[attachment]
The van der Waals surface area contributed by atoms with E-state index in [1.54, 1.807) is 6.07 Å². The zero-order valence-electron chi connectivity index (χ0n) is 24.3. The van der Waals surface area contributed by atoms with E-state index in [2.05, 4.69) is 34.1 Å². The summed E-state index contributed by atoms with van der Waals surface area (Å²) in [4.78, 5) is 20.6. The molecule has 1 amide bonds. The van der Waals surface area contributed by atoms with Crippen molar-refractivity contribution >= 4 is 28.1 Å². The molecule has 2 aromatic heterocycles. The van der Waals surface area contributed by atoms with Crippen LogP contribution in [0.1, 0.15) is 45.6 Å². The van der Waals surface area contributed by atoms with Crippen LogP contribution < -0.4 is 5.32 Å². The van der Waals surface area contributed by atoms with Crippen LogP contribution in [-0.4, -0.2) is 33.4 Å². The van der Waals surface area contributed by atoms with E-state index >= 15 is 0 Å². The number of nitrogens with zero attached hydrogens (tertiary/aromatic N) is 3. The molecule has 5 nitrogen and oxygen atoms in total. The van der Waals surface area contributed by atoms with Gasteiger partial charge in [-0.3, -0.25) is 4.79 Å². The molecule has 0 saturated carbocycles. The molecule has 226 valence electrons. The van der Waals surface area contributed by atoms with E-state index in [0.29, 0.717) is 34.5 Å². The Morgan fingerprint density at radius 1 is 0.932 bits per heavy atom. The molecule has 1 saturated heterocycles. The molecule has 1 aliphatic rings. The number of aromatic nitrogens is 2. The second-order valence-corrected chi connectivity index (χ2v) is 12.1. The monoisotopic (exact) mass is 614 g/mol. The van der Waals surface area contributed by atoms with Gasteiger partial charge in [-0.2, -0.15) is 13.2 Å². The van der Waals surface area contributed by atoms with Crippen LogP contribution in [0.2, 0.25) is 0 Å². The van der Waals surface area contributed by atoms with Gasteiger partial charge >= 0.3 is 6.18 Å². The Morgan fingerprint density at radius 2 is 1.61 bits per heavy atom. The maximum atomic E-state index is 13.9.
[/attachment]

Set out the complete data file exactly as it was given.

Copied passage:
The van der Waals surface area contributed by atoms with E-state index in [1.54, 1.807) is 6.07 Å². The zero-order valence-electron chi connectivity index (χ0n) is 24.3. The van der Waals surface area contributed by atoms with E-state index in [2.05, 4.69) is 34.1 Å². The summed E-state index contributed by atoms with van der Waals surface area (Å²) in [4.78, 5) is 20.6. The molecule has 1 amide bonds. The van der Waals surface area contributed by atoms with Crippen molar-refractivity contribution >= 4 is 28.1 Å². The molecule has 2 aromatic heterocycles. The van der Waals surface area contributed by atoms with Crippen LogP contribution in [0.1, 0.15) is 45.6 Å². The van der Waals surface area contributed by atoms with Crippen LogP contribution < -0.4 is 5.32 Å². The van der Waals surface area contributed by atoms with Crippen LogP contribution in [-0.4, -0.2) is 33.4 Å². The van der Waals surface area contributed by atoms with E-state index >= 15 is 0 Å². The number of nitrogens with zero attached hydrogens (tertiary/aromatic N) is 3. The molecule has 5 nitrogen and oxygen atoms in total. The van der Waals surface area contributed by atoms with Gasteiger partial charge in [-0.3, -0.25) is 4.79 Å². The molecule has 0 saturated carbocycles. The molecule has 226 valence electrons. The van der Waals surface area contributed by atoms with E-state index in [0.29, 0.717) is 34.5 Å². The Morgan fingerprint density at radius 1 is 0.932 bits per heavy atom. The molecule has 1 saturated heterocycles. The molecule has 1 aliphatic rings. The number of aromatic nitrogens is 2. The second-order valence-corrected chi connectivity index (χ2v) is 12.1. The monoisotopic (exact) mass is 614 g/mol. The van der Waals surface area contributed by atoms with Gasteiger partial charge in [-0.2, -0.15) is 13.2 Å². The van der Waals surface area contributed by atoms with Crippen LogP contribution in [0.2, 0.25) is 0 Å². The van der Waals surface area contributed by atoms with Gasteiger partial charge >= 0.3 is 6.18 Å². The Morgan fingerprint density at radius 2 is 1.61 bits per heavy atom. The maximum atomic E-state index is 13.9.